On February 1st the world woke up to Myanmar under military rule following a coup against elected members of the ruling party. But it came as no surprise when the Chinese government emphasized that internal political tensions should be solved peacefully by the Burmese people and that outside powers should not “complicate the situation” further. Beijing also made sure that a UN Security Council statement on the crisis did not explicitly criticize the Myanmar army (the Tatmadaw) for its role in the coup.
In Tokyo, citizens gathered to protest against the coup and Japanese companies also announced the cancelation of joint ventures with military-affiliated businesses in Myanmar. However, the government’s official reaction has remained relatively soft with the initial response calling the situation in Myanmar of “grave concern” while also calling for a peaceful resolution. As is often the case with the Japanese response to political crises abroad, its strongest condemnation came in the form of a joint statement with its G7 partners. Tokyo is also mulling a temporary halt to new development assistance projects in Myanmar.
Both China and Japan have thus avoided burning bridges with the Tatmadaw and appear poised to continue engaging the Burmese authorities even after the overthrow of civilian leadership. For China, this fits with a long-standing diplomatic stance to avoid getting involved in the “internal issues” of other countries. Beijing is especially eager to preserve its interests in Myanmar as it is a strategically important neighbor which hosts several of China’s Belt and Road infrastructure projects as well as pipelines key to China’s energy security.
Both China and Japan have avoided burning bridges with the Tatmadaw and appear poised to continue engaging the Burmese authorities even after the overthrow of civilian leadership
China’s growing presence in Myanmar is a major motivator for Japan to remain engaged as well. After the coup, Deputy Defense Minister Nakayama Yasuhide publically emphasized the need not to cut the country off to avoid seeing it “joining the league of China”. In actual fact, Japan’s relationship with Myanmar predates both the country’s transition to democracy and Tokyo’s concerns over Chinese hegemony. Japan has long been a stable partner, ready to offer development assistance and keen to tap into a promising market. Geopolitical competition with Beijing has however undoubtedly strengthened the strategic rationale for supporting the country.
This does not mean, however, that Japan has been competing on equal footing with China, who is Myanmar’s most important trade partner and its biggest source of foreign direct investments after Singapore. With Beijing’s ties to ethnic armed groups that have been battling the Tatmadaw for decades, it holds significant sway on the very fate of the “Union of Myanmar”, as the country is officially called. Japan can rival neither China’s strategic heft nor its economic resources.
On the other hand, Tokyo is a more trusted partner, seen as less domineering than the looming giant in the north and more reliable than western powers fixated on human rights issues. Even if Japan cannot match the scale of China’s Belt and Road projects, it has major development initiatives in Myanmar, such as two Exclusive Economic Zones near Yangon and on the southern coast, the building of roads to improve connectivity with Thailand as part of a region-wide “East-West corridor”, and the upgrading of aging public infrastructures. These have been enthusiastically welcomed for both their immediate benefits and because they allow the country to diversify its trade partners. It also helps that Japan has a better track record of delivering on promised development assistance compared to China. The case of Myanmar ultimately exemplifies broader dynamics in Southeast Asia, where Japan has managed to create a “strategic contrast” with China, effectively leveraging its lesser resources to present itself as a more attractive partner.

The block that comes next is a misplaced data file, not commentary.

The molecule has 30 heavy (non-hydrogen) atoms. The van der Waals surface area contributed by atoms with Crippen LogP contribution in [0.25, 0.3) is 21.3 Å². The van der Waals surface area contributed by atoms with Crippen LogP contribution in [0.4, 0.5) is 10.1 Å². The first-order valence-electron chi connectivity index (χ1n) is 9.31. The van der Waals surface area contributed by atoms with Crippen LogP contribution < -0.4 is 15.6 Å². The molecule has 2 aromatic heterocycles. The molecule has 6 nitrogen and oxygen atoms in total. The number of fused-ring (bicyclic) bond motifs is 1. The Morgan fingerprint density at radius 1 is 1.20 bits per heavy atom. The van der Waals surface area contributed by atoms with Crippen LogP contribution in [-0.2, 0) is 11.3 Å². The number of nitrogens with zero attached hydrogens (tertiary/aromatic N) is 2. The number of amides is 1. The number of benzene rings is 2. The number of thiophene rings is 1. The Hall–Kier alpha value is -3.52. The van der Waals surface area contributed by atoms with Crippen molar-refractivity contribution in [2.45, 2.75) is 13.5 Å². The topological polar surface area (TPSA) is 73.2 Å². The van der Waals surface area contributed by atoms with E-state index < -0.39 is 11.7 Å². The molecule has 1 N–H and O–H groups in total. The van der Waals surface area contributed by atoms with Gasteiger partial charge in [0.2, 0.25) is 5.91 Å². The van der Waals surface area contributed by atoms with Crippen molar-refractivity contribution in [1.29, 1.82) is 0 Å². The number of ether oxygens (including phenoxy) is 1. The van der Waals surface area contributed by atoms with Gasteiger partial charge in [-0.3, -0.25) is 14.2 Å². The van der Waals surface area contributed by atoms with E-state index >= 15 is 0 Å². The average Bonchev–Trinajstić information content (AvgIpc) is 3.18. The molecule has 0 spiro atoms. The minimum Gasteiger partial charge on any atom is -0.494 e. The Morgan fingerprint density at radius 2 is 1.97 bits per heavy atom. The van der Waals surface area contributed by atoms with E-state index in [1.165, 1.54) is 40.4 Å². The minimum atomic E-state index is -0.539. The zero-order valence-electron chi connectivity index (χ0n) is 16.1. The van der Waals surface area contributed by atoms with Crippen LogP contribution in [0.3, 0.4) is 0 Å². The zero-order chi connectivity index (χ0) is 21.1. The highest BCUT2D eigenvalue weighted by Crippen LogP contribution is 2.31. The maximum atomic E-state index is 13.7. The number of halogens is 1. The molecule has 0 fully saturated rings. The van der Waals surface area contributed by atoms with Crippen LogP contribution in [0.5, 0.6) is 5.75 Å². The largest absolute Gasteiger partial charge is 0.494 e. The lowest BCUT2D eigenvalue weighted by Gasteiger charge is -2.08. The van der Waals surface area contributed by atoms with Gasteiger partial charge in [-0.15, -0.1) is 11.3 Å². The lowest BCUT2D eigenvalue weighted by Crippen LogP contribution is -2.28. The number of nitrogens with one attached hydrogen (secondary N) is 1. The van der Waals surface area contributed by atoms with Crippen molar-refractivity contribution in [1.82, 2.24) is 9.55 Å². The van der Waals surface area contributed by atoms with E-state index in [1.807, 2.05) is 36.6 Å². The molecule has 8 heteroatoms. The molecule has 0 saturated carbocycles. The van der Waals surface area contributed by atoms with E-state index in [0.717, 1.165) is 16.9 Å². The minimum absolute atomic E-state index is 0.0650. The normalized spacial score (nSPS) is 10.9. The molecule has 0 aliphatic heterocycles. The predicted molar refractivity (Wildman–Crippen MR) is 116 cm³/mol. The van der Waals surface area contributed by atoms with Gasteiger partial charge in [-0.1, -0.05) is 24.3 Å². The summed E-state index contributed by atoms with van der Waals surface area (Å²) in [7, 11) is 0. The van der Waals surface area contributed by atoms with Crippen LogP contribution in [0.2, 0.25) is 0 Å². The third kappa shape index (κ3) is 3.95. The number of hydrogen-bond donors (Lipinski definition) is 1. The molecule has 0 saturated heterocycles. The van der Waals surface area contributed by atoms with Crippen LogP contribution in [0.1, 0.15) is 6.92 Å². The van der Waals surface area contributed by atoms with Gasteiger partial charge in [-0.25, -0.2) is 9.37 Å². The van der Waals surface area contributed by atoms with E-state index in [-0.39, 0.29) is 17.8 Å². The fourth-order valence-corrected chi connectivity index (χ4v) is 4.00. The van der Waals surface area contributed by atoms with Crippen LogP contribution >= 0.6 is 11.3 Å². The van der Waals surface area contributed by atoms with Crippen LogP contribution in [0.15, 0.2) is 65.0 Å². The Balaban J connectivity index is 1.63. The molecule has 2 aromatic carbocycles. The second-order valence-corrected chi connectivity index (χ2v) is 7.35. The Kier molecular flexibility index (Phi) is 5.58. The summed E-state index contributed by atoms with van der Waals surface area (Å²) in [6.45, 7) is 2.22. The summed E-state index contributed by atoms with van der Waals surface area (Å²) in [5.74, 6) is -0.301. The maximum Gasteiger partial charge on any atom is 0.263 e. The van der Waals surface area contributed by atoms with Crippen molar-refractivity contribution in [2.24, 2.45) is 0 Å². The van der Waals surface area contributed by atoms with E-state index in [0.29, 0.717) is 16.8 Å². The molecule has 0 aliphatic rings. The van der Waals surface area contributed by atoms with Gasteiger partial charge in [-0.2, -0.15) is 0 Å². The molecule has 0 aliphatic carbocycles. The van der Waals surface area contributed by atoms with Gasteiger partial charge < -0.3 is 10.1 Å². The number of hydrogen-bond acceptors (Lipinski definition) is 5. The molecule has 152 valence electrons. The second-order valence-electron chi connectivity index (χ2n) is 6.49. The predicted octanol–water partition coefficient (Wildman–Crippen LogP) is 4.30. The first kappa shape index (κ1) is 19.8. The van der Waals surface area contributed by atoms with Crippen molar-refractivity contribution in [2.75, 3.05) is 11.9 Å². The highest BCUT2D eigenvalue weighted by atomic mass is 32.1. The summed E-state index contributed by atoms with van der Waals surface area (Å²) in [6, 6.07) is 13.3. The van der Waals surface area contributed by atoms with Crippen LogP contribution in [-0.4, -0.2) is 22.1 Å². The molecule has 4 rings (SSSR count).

But Japan has managed to create a “strategic contrast” with China, effectively leveraging its lesser resources to present itself as a more attractive partner
The situation in Myanmar remains very volatile and it is far from clear if the military leadership will be able to assert its authority through repression or whether popular resistance will force it to backtrack somewhat, or if the country will plunge into a period of prolonged turmoil. This political instability benefits neither Japan nor China. Both would prefer a peaceful and swift resolution and a return to the pre-coup status quo. They are unlikely to get their wish but for the sake of economic interests and their broader strategic objectives, both countries will try to make the best of a dire situation and maintain ties with the group who ends up ruling the country.
Andrea A. Fischetti is a government scholar conducting research on Asia-Pacific Affairs and East Asian Security at the University of Tokyo and at the Asia Pacific Initiative. He was a visiting student at the Hiroshima Peace Institute of Hiroshima City University, and a research assistant at the House of Commons in the British Parliament. Mr. Fischetti earned his MA in War Studies from King’s College London, following a BA with First Class Honours in International Relations, Peace and Conflict Studies.
Antoine Roth is assistant professor at the Faculty of Law of Tohoku University, working on Sino-Japanese relations, China's foreign relations, and East Asian international affairs. He holds a PhD in International Politics from the University of Tokyo and a MA in Asian Studies from the George Washington University and a BA in International Relations from the University of Geneva. He has previously worked at the Swiss Embassy in Tokyo and has been a visiting student at Fudan University in Shanghai.